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What Julia Ioffe Got Wrong About Stephen Cohen

The New Republic

The New Republic’s resident Russia hand Julia Ioffe has penned a pretty extraordinary piece on TNR’s website attacking NYU Professor emeritus and Nation contributor Stephen F. Cohen’s latest article on U.S.-Russia policy, which he co-authored with his wife Katrina vanden Heuvel. Cohen, perhaps the country’s foremost scholar of Russian studies, certainly doesn’t need my help in defending himself against what amounts to a scurrilous—and frankly hysterical—ad hominem attack on his work and character.

The premise of the Cohen/vanden Heuvel piece is pretty straightforward: the administration, via Peter Baker’s excellent piece of reporting in the April 19 edition of the New York Times, announced what amounts to a pretty major shift in U.S. policy toward Russia: it will aim to “isolate” Russia and make it a “pariah state.” Cohen and vanden Heuvel argue that such a shift—given its serious implications for U.S. foreign policy going forward—has been accompanied by disturbingly little public debate; and they correctly point out that what little debate there has been on the issue, it has been one-sided at best.

Now, whatever you think of the administration’s new policy—and as I wrote last week, I think very little of it—it is unarguable that 1) a policy which aims to make Russia a “pariah” state is indeed a significant departure from the previous policy of détente or reset, and 2) in the main, Cohen is correct in pointing out that the debate as being carried out on the major networks, cable outlets, and establishment press has been pretty stilted.

All in all, I have to say, as someone who has been following the debate fairly closely, the Cohen-vanden Heuvel thesis is pretty reasonable and was put forth in a similarly reasonable fashion. So what sort of confounds me is Ioffe’s virulent reaction to it. Was it triggered by the fact that Cohen cited The New Republic as one of the offending mainstream media outlets? That can’t be it. Was it the fact that he had previously criticized Ioffe’s TNR cover story of February 17th and this is payback time? Doubtful.

It’s useless to speculate, but, I must admit to being puzzled by the tenor of TNR’s coverage of Russia and the ongoing crisis in Ukraine. Ioffe, along with the lamentable Leon Wieseltier, has taken a pretty hard-line stand against what she views as Vladimir Putin’s revanchist foreign policy. And that’s fine, as far as it goes, but it leaves out a good deal, as when Ioffe writes:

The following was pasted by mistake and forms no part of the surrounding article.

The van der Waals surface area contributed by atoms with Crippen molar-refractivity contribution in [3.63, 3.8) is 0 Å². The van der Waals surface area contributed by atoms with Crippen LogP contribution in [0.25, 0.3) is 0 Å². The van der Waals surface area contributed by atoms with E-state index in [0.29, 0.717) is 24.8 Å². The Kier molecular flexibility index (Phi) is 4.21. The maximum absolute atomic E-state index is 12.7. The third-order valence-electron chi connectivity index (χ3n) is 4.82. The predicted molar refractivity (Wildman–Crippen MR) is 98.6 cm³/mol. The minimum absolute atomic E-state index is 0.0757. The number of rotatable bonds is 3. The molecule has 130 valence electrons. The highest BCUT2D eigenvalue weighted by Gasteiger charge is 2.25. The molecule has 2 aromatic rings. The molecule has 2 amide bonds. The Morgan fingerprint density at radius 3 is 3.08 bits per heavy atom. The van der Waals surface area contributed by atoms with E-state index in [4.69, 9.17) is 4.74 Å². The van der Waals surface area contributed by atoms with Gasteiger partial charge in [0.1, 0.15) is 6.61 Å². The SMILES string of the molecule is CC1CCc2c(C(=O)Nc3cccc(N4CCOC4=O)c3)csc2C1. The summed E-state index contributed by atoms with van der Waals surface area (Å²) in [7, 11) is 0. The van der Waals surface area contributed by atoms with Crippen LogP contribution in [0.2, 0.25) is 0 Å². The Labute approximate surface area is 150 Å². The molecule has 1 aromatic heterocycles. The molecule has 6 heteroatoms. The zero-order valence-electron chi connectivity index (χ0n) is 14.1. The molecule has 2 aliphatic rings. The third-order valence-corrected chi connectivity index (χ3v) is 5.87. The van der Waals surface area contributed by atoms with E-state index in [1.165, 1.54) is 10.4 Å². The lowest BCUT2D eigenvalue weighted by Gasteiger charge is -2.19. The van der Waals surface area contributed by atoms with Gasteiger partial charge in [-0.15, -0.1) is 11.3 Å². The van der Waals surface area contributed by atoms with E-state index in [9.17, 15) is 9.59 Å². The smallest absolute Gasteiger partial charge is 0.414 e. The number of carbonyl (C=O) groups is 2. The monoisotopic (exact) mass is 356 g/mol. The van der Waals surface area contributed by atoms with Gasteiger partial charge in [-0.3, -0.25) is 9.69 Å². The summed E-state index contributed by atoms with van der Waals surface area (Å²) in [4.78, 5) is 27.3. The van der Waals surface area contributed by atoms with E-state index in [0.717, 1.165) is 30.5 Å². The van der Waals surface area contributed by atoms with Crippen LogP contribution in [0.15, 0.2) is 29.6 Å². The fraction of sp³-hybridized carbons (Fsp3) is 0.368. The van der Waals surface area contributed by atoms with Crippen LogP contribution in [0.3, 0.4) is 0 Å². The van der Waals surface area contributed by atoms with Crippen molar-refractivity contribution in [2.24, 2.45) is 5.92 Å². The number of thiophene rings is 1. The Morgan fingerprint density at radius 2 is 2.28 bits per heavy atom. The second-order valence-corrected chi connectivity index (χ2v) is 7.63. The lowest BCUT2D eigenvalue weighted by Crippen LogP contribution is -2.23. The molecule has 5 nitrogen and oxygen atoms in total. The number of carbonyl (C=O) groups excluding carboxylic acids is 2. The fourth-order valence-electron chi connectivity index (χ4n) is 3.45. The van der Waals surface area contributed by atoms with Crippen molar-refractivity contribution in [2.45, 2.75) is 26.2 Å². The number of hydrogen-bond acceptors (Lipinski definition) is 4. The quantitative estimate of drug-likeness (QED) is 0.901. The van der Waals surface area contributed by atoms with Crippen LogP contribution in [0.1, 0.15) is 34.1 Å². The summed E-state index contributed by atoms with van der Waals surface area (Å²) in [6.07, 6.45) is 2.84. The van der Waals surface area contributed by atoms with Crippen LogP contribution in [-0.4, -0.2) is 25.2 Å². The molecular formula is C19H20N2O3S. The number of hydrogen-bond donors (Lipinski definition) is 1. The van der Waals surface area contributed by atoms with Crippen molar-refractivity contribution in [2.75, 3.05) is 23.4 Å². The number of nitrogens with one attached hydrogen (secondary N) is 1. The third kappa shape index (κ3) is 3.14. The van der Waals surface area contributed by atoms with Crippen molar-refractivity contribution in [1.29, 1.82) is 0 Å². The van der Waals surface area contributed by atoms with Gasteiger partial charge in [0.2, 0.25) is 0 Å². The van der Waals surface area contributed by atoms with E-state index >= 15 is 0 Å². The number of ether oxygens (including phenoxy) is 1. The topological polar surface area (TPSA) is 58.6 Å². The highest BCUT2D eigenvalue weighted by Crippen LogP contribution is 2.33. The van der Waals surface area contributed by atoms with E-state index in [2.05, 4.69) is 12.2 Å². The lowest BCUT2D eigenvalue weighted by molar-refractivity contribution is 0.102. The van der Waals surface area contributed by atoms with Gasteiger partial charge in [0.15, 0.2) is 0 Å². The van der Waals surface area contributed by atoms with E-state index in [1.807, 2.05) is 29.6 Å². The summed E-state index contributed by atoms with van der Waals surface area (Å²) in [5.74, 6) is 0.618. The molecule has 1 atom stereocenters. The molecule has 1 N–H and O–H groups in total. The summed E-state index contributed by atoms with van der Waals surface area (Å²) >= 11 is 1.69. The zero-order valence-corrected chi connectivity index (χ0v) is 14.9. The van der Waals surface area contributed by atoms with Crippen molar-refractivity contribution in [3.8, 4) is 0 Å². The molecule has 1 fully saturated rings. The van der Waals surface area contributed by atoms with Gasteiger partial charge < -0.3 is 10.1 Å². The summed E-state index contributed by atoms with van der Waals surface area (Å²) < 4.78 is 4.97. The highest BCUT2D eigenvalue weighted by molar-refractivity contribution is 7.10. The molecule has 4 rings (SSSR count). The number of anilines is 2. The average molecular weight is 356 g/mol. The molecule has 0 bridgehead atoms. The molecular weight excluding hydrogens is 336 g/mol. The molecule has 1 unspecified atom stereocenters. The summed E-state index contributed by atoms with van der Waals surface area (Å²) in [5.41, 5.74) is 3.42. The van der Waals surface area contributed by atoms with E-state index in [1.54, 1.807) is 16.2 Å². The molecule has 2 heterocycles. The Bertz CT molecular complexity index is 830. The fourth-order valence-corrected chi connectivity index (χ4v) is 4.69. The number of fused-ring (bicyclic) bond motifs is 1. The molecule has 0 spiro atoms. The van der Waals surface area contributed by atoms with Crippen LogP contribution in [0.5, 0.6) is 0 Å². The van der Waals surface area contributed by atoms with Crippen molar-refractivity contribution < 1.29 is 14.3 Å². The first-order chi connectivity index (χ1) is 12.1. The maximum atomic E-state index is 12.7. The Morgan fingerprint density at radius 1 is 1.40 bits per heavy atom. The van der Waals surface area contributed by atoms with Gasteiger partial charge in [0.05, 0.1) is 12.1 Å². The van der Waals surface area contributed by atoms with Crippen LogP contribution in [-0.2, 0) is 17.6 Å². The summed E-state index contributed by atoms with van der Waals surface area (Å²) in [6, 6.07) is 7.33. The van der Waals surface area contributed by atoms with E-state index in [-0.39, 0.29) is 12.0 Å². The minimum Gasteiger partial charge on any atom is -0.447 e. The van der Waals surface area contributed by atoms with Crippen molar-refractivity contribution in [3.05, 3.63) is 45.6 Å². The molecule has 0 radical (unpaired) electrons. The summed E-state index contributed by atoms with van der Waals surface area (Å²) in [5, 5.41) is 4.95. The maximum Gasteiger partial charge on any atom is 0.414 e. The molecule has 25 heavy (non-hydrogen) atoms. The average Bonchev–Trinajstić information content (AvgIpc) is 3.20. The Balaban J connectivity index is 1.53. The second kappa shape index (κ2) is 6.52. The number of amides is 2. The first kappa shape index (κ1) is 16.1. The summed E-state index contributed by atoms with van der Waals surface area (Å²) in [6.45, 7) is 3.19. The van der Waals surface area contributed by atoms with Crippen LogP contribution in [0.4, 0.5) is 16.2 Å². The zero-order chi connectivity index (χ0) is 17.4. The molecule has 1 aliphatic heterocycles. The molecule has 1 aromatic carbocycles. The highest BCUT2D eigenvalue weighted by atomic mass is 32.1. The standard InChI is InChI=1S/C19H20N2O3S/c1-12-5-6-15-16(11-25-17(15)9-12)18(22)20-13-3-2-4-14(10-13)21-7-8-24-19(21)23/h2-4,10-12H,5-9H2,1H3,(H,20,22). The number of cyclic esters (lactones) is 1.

It doesn’t seem to matter that NATO accession was not really on the table for Ukraine (just look at its military performance in recent weeks) and neither was EU accession because—warning: another meaningless detail!—Ukraine is a financial basket case, even worse than the basket cases the EU is already dealing with. It doesn’t matter to Cohen that both issues were matters of great debate inside that insignificant detail named Ukraine, and that the fact of their potential smuggling into this or that union might be something to be decided inside Ukraine, a sovereign and independent country trying in vain to regain its own territory captured by masked Russian gunmen.

Seems to me there are a few things to, as Ioffe would say, “unpack” here. It’s a bit disingenuous to claim that Ukrainian accession to NATO was never really in the cards. If that’s true, then what was the purpose of section 2.3 of the EU-Ukraine association agenda which, among other things would have required the signatories to:

take measures to foster military cooperation and cooperation of technical character between the EU and Ukraine  [and] encourage and facilitate direct cooperation on concrete activities, jointly identified by both sides, between relevant Ukrainian institutions and CFSP/CSDP agencies and bodies such as the European Defence Agency, the European Union Institute for Security Studies, the European Union Satellite Centre and the European Security and Defence College.

And to say that Ukraine’s accession to the EU was also never on the table is simply belied by the fact of the aforementioned agreement. Ioffe also notes, correctly, that “masked Russian gunmen” have no place and should have no voice in deciding what path Ukrainian citizens choose for their country. But what is equally true is that masked Ukrainian neo-fascists also ought not to have been able, with U.S. and EU acquiescence, to violently overthrow a democratically elected—and yes, thoroughly corrupt and inept—regime that had agreed to early elections. The preference of Western cheerleaders of the Euro-Maidan for a coup d’état over an orderly transition could not have been clearer to the fringe elements who resorted to violence in Kiev in February.

Debate in a democratic society is something that we should all welcome, but I’m not entirely sure Ioffe’s gratuitous smack-down of Professor Cohen was either necessary or warranted.

James Carden is a TAC contributing editor and served as an advisor to the U.S.-Russia Bilateral Presidential Commission at the State Department from 2011-2012.

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